Posted in Books

Book Review: Paul, Big, And Small by David Glen Robb

About the book

Paul Adams has always been short, but he’s an excellent rock climber. And his small size means he can hide from the bullies that prowl the halls of his high school.

Top on his list of “People to Avoid” are Conor, from his Language Arts class, Hunter, who hangs around the climbing gym, and Lily Small, who happens to be the tallest girl in school. But he might be able to be friends with a new kid from Hawaii who insists that everyone call him “Big.” He’s got a way of bringing everyone into his circle and finding the beauty in even the worst of situations.

When the three of them—Paul, Big, and Small—are assigned to the same group project, they form an unlikely friendship. And Paul realizes that maybe Lily isn’t so bad after all. He might even actually like her. And maybe even more than like her.

Paul and Lily team up for a rock-climbing competition, but when Lily is diagnosed with leukemia, Paul ends up with Conor on his team. And when Paul learns that Conor is dealing with bullies of his own—as well as some deep emotional pain—he realizes that the bullying in his school has got to stop.

Paul, Big, and Small is about the turbulent, emotional lives of young adults who are struggling with life’s challenges openly and sometimes in secret.

About the author

David Glen Robb lives in the Rocky Mountain West with his wife, two sons, and two dogs and is an avid rock climber who also coaches youth rock climbing teams. He taught high school English, art, and creative writing for eleven years before deciding to pursue writing full time.

Review

A copy of the book was graciously provided by the publisher in exchange for an honest review.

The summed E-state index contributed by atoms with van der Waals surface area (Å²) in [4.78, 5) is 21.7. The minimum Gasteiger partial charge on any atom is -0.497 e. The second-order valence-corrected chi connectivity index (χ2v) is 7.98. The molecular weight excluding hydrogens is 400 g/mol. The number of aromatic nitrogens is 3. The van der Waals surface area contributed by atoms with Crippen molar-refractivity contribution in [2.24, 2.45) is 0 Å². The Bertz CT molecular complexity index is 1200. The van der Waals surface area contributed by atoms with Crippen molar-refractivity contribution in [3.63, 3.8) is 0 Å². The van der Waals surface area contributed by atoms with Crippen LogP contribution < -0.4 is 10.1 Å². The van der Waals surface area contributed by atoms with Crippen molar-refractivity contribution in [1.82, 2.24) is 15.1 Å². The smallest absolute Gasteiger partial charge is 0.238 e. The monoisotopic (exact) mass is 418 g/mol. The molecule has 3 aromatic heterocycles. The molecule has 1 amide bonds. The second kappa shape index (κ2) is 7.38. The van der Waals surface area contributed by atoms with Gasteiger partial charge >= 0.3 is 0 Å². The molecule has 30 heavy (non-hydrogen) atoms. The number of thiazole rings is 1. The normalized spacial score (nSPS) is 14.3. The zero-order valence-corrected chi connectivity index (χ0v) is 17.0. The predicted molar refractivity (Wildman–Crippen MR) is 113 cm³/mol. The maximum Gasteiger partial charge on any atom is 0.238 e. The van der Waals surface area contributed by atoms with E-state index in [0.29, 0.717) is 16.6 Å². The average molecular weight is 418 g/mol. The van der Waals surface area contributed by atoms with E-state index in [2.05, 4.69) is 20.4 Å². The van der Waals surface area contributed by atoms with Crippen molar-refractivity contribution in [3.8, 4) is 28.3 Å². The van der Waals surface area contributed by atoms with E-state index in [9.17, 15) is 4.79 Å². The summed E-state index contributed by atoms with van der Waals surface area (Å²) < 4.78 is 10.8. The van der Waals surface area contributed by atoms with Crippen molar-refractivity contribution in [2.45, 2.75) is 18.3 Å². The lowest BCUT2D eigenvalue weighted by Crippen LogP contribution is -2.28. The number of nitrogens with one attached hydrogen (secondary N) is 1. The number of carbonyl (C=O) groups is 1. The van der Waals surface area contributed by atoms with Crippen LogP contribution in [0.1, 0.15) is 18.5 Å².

Characters

The characters were brilliantly developed. Each character had a unique personality, and were portrayed as if a real movie was playing in your head as you read. The characters really helped bring this book to life.

Plot & Writing

I thought the plot was nicely put together and everything flowed really well. All of the various themes brought up were tied together deftly with the element of rock climbing. The writing was both realistic and expressive, which is something I value a lot in a YA book.

This novel did a great job capturing many of the emotions teens undergo, and presenting ways to look at life as a teen. From family struggles, mental health, and bullying, to looking at the simple things that make life beautiful, we are reminded of the complexity of life and the importance of coming together and building relationships in order to appreciate the most out of life.

Critiques

The start of the book was a little bit slow, although it took off much better afterwards. As well, I think that the way the characters and atmosphere was portrayed slightly leaned towards a middle school feel rather than a high school one.

This book most definitely has 5 star potential. If there was a little bit more of an emotional kick to tug at my heartstrings and spill some tears, it could definitely level up to a 5. I would have liked to see more tension built up, so the reader would be holding on to their seat as they read through certain scenes. I think that would have added more power to significant events in the story. Although there were some instances that tipped a little to the “cliche” side, I think the writing was executed in a way that made it seem unique to the story and way beyond a plain cliche.


Overall

This was a refreshing read. There are so many books in the YA genre, but none as needed as this one. I highly, highly recommend it to all teens out there. Take a moment to just absorb the story after you read it. This story is truly, as Big would say, “beautiful.”

2 thoughts on “Book Review: Paul, Big, And Small by David Glen Robb

Leave a Reply

Fill in your details below or click an icon to log in:

WordPress.com Logo

You are commenting using your WordPress.com account. Log Out /  Change )

Google photo

You are commenting using your Google account. Log Out /  Change )

Twitter picture

You are commenting using your Twitter account. Log Out /  Change )

Facebook photo

You are commenting using your Facebook account. Log Out /  Change )

Connecting to %s

This site uses Akismet to reduce spam. Learn how your comment data is processed.